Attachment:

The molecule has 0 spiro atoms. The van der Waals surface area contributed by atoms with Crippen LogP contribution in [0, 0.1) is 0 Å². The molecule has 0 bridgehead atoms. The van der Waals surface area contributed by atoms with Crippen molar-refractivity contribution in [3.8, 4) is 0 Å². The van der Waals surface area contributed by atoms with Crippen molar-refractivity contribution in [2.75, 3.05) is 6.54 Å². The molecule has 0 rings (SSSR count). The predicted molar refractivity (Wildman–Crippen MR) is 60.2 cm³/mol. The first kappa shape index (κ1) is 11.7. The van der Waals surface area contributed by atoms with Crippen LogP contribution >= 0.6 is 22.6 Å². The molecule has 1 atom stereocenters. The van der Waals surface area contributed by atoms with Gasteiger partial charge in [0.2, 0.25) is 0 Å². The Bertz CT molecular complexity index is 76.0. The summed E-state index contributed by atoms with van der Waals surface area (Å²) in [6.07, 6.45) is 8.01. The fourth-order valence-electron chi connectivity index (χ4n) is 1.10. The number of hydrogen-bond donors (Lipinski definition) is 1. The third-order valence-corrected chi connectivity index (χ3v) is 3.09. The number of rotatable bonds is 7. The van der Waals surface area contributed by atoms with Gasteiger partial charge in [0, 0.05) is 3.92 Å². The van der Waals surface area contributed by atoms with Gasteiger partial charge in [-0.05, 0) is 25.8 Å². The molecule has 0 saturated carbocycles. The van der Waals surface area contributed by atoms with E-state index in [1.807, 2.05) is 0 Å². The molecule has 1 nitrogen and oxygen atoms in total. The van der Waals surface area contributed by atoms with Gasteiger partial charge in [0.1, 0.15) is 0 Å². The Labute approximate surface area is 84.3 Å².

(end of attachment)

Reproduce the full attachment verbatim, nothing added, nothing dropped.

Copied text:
The molecule has 0 spiro atoms. The van der Waals surface area contributed by atoms with Crippen LogP contribution in [0, 0.1) is 0 Å². The molecule has 0 bridgehead atoms. The van der Waals surface area contributed by atoms with Crippen molar-refractivity contribution in [3.8, 4) is 0 Å². The van der Waals surface area contributed by atoms with Crippen molar-refractivity contribution in [2.75, 3.05) is 6.54 Å². The molecule has 0 rings (SSSR count). The predicted molar refractivity (Wildman–Crippen MR) is 60.2 cm³/mol. The first kappa shape index (κ1) is 11.7. The van der Waals surface area contributed by atoms with Crippen LogP contribution >= 0.6 is 22.6 Å². The molecule has 1 atom stereocenters. The van der Waals surface area contributed by atoms with Gasteiger partial charge in [0.2, 0.25) is 0 Å². The Bertz CT molecular complexity index is 76.0. The summed E-state index contributed by atoms with van der Waals surface area (Å²) in [6.07, 6.45) is 8.01. The fourth-order valence-electron chi connectivity index (χ4n) is 1.10. The number of hydrogen-bond donors (Lipinski definition) is 1. The third-order valence-corrected chi connectivity index (χ3v) is 3.09. The number of rotatable bonds is 7. The van der Waals surface area contributed by atoms with Gasteiger partial charge in [0, 0.05) is 3.92 Å². The van der Waals surface area contributed by atoms with Gasteiger partial charge in [-0.05, 0) is 25.8 Å². The molecule has 0 saturated carbocycles. The van der Waals surface area contributed by atoms with E-state index in [1.807, 2.05) is 0 Å². The molecule has 1 nitrogen and oxygen atoms in total. The van der Waals surface area contributed by atoms with Gasteiger partial charge in [0.1, 0.15) is 0 Å². The Labute approximate surface area is 84.3 Å².